Just two days before the vernal equinox that marks the first moment of spring, astronomers will lead a night sky observation on March 18 at the Pisgah Astronomical Research Institute’s Nature Center in Rosman. PARI is the former site of a historic NASA satellite tracking station.
“Many ancient cultures considered the vernal equinox as the beginning of a new year,” PARI astronomer Dr. Bob Hayward said in a statement. “Among other objects, we’ll be targeting the waxing gibbous Moon and the planet Jupiter. We have just gone through a period of several months when there have been no visible planets readily available in the evening sky. We are now entering a time when the major planets will gradually shift from the predawn skies into the evening.”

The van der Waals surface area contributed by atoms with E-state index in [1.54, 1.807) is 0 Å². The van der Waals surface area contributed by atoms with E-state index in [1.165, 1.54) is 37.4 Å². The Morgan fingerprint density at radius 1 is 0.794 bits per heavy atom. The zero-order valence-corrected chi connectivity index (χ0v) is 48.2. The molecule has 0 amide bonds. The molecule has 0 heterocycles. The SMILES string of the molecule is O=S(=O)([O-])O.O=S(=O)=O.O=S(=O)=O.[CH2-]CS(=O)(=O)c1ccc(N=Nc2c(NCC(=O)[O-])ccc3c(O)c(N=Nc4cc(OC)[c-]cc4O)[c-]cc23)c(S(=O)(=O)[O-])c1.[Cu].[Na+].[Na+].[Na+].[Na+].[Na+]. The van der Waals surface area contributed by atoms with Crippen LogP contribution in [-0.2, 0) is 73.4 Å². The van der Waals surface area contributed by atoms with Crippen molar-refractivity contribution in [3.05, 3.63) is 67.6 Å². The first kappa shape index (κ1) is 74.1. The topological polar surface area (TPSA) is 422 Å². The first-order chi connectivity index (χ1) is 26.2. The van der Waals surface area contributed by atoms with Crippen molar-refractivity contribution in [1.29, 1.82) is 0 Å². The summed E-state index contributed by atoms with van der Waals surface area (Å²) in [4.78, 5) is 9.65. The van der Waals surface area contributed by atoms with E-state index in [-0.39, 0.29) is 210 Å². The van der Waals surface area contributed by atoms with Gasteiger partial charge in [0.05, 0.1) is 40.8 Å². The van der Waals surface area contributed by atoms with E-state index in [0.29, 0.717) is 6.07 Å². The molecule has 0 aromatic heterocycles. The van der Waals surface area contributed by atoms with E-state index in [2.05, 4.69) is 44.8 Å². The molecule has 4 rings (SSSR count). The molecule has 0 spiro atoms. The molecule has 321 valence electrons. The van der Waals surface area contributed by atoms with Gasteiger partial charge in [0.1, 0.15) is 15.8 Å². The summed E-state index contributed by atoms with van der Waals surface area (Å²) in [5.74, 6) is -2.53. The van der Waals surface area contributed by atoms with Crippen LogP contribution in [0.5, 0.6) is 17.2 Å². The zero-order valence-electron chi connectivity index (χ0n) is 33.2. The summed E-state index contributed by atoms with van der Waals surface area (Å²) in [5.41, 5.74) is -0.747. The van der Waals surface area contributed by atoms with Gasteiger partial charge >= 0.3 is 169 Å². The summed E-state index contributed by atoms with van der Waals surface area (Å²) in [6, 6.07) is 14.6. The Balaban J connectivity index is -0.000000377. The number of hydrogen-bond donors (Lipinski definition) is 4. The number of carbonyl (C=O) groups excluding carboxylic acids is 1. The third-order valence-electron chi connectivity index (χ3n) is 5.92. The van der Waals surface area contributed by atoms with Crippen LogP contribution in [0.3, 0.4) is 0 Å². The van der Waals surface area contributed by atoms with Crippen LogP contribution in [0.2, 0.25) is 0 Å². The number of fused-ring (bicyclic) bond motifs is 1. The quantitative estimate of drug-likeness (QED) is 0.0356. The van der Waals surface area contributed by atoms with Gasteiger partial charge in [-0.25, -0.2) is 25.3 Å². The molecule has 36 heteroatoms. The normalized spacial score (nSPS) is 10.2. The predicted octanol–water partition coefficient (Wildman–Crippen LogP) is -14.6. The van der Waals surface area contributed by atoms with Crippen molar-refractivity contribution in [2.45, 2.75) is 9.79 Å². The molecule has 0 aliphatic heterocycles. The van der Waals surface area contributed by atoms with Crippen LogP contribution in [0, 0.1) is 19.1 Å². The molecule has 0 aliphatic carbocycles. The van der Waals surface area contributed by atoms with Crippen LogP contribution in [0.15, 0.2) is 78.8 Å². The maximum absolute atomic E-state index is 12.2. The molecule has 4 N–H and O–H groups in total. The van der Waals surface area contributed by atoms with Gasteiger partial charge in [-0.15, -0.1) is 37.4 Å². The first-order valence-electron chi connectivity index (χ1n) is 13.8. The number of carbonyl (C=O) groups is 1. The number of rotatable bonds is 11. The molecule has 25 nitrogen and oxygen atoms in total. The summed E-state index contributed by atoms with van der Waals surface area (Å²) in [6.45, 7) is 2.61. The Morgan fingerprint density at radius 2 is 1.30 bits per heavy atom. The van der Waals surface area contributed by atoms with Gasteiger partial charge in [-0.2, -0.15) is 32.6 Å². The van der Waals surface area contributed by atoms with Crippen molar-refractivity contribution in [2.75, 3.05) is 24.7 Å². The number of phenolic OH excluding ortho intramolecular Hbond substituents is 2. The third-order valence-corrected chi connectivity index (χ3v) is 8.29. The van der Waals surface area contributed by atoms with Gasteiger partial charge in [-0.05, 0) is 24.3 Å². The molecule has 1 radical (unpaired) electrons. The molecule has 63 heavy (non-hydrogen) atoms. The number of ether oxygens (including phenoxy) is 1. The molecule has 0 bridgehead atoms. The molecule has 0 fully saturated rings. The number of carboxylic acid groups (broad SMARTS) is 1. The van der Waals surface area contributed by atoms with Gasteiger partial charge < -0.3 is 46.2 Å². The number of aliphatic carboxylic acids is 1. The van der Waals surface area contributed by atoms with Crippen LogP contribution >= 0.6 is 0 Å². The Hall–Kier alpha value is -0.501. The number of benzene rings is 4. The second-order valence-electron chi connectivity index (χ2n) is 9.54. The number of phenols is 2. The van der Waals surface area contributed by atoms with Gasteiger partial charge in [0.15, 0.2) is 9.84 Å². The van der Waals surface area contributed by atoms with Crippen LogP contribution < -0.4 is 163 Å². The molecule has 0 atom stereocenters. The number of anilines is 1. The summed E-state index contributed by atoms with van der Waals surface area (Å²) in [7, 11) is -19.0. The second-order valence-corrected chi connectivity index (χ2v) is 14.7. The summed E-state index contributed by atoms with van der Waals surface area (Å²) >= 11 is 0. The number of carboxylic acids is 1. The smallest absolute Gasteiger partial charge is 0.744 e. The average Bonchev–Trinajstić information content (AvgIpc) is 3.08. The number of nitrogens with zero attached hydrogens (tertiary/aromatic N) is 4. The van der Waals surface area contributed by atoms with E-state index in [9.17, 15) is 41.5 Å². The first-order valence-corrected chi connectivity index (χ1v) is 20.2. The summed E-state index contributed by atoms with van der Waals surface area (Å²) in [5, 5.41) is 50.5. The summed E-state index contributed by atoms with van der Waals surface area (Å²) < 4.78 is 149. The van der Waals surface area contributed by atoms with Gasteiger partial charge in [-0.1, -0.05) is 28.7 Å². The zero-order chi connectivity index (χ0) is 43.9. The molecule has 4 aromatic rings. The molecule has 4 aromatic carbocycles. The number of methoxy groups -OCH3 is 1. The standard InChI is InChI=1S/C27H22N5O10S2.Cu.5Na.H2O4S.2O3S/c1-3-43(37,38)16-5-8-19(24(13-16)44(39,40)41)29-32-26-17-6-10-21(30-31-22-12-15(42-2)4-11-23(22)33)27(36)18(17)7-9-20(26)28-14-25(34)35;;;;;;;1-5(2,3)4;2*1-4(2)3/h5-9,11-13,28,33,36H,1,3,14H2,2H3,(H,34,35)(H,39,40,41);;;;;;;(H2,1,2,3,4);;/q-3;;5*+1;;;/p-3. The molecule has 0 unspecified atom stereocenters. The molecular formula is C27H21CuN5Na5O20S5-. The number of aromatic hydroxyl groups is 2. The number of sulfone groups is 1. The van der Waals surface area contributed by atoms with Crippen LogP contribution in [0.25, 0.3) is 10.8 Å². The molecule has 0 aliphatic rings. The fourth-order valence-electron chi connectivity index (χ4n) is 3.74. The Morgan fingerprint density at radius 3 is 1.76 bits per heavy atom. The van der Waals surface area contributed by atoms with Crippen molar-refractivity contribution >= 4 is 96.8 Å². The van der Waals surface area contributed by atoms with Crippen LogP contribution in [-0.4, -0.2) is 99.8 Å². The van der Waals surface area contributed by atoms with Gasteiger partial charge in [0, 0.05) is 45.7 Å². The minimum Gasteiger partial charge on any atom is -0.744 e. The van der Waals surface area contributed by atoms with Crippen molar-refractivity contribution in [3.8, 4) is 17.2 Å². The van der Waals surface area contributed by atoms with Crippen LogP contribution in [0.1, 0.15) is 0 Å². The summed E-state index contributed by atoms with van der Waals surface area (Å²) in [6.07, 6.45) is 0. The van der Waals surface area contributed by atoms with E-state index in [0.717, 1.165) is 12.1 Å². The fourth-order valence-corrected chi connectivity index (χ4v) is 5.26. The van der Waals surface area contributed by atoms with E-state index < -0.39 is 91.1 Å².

Hayward said PARI telescopes will be used to view Jupiter, its four brightest moons and to spot the Great Red Spot, “which is mysteriously shrinking.”
Prior to the observing session, PARI astronomers will provide a short presentation on constellations visible in the evening and morning skies this time of year.
Attendees are advised to wear comfortable shoes for this outdoor event.
Spring Night Sky Observation, March 18, 7:30-9:30pm, Pisgah Astronomical Research Institute (1 PARI Way, Rosman). $15 for adults; children 10 and under are free. Register and pay online at www.pari.edu. For additional information contact Sarah Chappell at firstname.lastname@example.org or call 828-862-5554.